The mobile phone and not the Personal Computer, has become the device which democratises information and communication and liberates much of mankind from poverty. With 4.6 billion connections from 6.8 billion people, the mobile phone now touches two thirds of humanity, and as Nokia CEO Olli-Pekka Kallasvuo said in his keynote at CES today, “for the majority of the world's people, their first and only access to the Internet will be through a mobile device, not a PC, and this access is spreading very, very fast. In China, every month more than 7 million people gain access to the Internet for the first time, and mostly on mobile devices. This trend shows no signs of slowing. The mobile device has become a necessity for upward mobility." Kallasvuo used his platform to announce the “Nokia Growth Economy Venture Challenge” - a USD 1 million fund to encourage developers
to come up with innovative software to accelerate development in these growth markets.
Qualcomm has revealed what's in store for the Snapdragon
platform, which powers Google's Nexus One smartphone
, among other things. By the end of January, the 45nm 1.3GHz Snapdragon 8X50A will be available to manufacturers, and should be appearing in products by the end of 2010 - but where things get really exciting is the move to dual-core.
We've aggregated all the latest news on the Nexus One so you don't have to. An impressive market share on debut, worldwide release on Vodafone, European multi-touch, 3G reception issues on T-Mobile, 150 million good reasons why the Nexus One will succeed, and...an angry Dick. Read on for more.
If you've ever lost your phone without having a backup of your contacts, you'll know what a painful experience it is. Enter IDrive Lite, a free service that allows you to backup the contacts on your phone into the cloud. Previously available for iPhone and BlackBerry, it's finally made its way to Android.
Motorola today unveiled the Backflip, follow up to the Android-powered Cliq
released last year. Like the Cliq, the Backflip includes Motorola's Motoblur service, which aggregates data from sites like Facebook, Twitter and Gmail and presents it coherently on your home screen - but it's the hardware that really stands out. Read on for the details.
This week at the Consumer Electronics Show
in Las Vegas, e-reading company Skiff
is previewing its new electronic reader. At a quarter of an inch thick, the Skiff Reader is the thinnest device of its kind. Not everything about it is small, however; its 1200 x 1600 pixel, 11.5-inch screen is the largest and highest-resolution consumer e-reading display yet. Perhaps its biggest boast, however, is what that display is made of – Instead of rigid, fragile glass, the Skiff Reader’s display utilizes a thin, flexible sheet of stainless-steel foil. Developed by LG specifically for Skiff, the touchscreen foil-display promises an e-reader that will be much more durable than anything currently available.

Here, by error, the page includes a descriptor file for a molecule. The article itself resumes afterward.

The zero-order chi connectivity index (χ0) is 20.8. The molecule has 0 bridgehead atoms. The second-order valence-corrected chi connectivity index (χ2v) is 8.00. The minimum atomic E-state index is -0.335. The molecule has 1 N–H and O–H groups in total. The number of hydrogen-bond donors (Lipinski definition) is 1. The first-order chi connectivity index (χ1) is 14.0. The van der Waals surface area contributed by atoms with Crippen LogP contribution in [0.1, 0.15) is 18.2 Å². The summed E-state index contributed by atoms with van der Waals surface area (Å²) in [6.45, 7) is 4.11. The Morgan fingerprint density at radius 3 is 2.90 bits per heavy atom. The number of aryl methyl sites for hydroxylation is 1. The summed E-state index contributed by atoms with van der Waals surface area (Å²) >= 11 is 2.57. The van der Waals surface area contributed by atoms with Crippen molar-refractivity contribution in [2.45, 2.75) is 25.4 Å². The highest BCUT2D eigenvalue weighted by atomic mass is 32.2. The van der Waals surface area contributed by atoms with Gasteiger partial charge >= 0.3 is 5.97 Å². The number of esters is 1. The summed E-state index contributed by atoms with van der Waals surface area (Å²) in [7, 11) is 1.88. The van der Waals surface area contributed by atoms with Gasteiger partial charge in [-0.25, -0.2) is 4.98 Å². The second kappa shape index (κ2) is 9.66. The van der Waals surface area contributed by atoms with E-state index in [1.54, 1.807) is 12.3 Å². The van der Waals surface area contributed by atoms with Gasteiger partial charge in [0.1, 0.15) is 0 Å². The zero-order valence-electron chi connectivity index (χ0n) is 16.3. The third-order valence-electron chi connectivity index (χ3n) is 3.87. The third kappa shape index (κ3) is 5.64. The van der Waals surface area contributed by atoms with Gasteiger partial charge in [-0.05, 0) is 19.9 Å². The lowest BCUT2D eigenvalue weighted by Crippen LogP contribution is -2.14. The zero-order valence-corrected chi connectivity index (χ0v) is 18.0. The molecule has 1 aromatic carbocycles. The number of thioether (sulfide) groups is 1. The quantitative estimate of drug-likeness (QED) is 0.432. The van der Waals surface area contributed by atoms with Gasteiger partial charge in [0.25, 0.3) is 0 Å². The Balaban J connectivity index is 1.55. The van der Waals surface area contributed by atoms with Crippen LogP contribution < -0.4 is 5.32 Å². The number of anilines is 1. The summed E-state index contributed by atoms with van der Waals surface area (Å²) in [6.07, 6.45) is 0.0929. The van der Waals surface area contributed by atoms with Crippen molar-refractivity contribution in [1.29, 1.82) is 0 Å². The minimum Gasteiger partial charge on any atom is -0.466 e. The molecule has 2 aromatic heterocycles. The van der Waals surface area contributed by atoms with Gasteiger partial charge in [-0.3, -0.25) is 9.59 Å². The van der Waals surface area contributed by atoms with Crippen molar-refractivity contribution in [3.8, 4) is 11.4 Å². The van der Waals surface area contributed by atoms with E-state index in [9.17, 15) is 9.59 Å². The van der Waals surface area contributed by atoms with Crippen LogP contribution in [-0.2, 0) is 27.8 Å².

There’s been a definite buzz around eBooks and eBook readers in recent times, and despite Asus challenging the price point
last year we’re yet to see what we’d guess to be an affordable enough solution to break the mass-market. There are some pretty tidy devices on the shelves though, with Amazon’s Kindle
proving popular enough to ‘go global’ last October, a move that has now been repeated with the spacious Kindle DX
Google sees a future where carriers have to compete on price and the quality of their networks, rather than exclusive deals with handset manufacturers like AT&T's lengthy exclusive deal with Apple for the iPhone and subsequent models. The Nexus One is its first baby step toward that future and it's currently available in unlocked form to consumers in the US, UK, Singapore and Hong Kong for US$529. If for some reason you want to be locked into a contract, the only option is T-Mobile, with the phone available for $179 with a two-year contract, with Verizon (US) and Vodafone (EU) options available in the not-too-distant future. Read on for the full details.
The holidays might be over now, but the rumors regarding Apple's iSlate
tablet device certainly aren't. Read on for a roundup of the latest rumors, including announcement dates, release dates, screen sizes and pricing.
In this age of HDTVs, home theaters, game consoles and media streamers, you're likely to have a growing collection of remotes in your living room, and regularly battle the issues that arise with such a collection. Inconsistent designs, missing battery covers, a myriad rechargeable AA batteries, a significant other who still can't figure out how to play a DVD, and our favorite - not being able to find the remote for the TV. Logitech's Harmony series
of universal remotes are one answer to the problem, but L5 Technology has a promising device that will turn an iPhone or iPod touch into a customizable universal remote for just US$50.